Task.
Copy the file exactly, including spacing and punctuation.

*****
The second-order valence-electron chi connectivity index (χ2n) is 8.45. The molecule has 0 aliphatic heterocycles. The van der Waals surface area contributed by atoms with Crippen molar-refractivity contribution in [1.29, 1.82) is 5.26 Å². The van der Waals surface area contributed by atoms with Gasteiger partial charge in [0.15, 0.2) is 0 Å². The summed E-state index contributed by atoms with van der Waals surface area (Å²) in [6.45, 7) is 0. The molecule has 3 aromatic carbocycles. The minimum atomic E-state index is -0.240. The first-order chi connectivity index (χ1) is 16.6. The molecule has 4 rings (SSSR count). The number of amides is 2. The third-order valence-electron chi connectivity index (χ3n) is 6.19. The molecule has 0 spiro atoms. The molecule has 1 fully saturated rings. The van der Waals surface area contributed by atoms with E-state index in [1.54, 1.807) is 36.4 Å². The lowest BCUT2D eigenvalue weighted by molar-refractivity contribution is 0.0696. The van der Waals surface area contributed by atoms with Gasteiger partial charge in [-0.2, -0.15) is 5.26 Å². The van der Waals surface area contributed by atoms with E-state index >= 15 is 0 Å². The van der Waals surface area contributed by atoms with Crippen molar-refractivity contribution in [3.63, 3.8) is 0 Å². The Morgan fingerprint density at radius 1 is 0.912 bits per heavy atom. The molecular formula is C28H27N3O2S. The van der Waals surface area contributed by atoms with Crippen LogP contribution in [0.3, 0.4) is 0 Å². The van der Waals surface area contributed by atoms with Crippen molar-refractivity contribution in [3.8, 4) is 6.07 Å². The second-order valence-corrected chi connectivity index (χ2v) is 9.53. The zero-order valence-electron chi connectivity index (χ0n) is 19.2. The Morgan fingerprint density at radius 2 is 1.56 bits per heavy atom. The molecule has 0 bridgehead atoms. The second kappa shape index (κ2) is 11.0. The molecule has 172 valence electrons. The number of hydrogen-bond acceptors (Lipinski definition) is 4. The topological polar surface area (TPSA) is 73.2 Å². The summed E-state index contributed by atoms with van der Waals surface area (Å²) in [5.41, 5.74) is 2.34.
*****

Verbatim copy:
The second-order valence-electron chi connectivity index (χ2n) is 8.45. The molecule has 0 aliphatic heterocycles. The van der Waals surface area contributed by atoms with Crippen molar-refractivity contribution in [1.29, 1.82) is 5.26 Å². The van der Waals surface area contributed by atoms with Gasteiger partial charge in [0.15, 0.2) is 0 Å². The summed E-state index contributed by atoms with van der Waals surface area (Å²) in [6.45, 7) is 0. The molecule has 3 aromatic carbocycles. The minimum atomic E-state index is -0.240. The first-order chi connectivity index (χ1) is 16.6. The molecule has 4 rings (SSSR count). The number of amides is 2. The third-order valence-electron chi connectivity index (χ3n) is 6.19. The molecule has 0 spiro atoms. The molecule has 1 fully saturated rings. The van der Waals surface area contributed by atoms with E-state index in [1.54, 1.807) is 36.4 Å². The lowest BCUT2D eigenvalue weighted by molar-refractivity contribution is 0.0696. The van der Waals surface area contributed by atoms with Gasteiger partial charge in [-0.2, -0.15) is 5.26 Å². The van der Waals surface area contributed by atoms with E-state index >= 15 is 0 Å². The van der Waals surface area contributed by atoms with Crippen molar-refractivity contribution in [3.63, 3.8) is 0 Å². The Morgan fingerprint density at radius 1 is 0.912 bits per heavy atom. The molecular formula is C28H27N3O2S. The van der Waals surface area contributed by atoms with Crippen LogP contribution in [0.3, 0.4) is 0 Å². The van der Waals surface area contributed by atoms with Crippen molar-refractivity contribution in [3.8, 4) is 6.07 Å². The second-order valence-corrected chi connectivity index (χ2v) is 9.53. The zero-order valence-electron chi connectivity index (χ0n) is 19.2. The Morgan fingerprint density at radius 2 is 1.56 bits per heavy atom. The molecule has 0 bridgehead atoms. The second kappa shape index (κ2) is 11.0. The molecule has 172 valence electrons. The number of hydrogen-bond acceptors (Lipinski definition) is 4. The topological polar surface area (TPSA) is 73.2 Å². The summed E-state index contributed by atoms with van der Waals surface area (Å²) in [5.41, 5.74) is 2.34.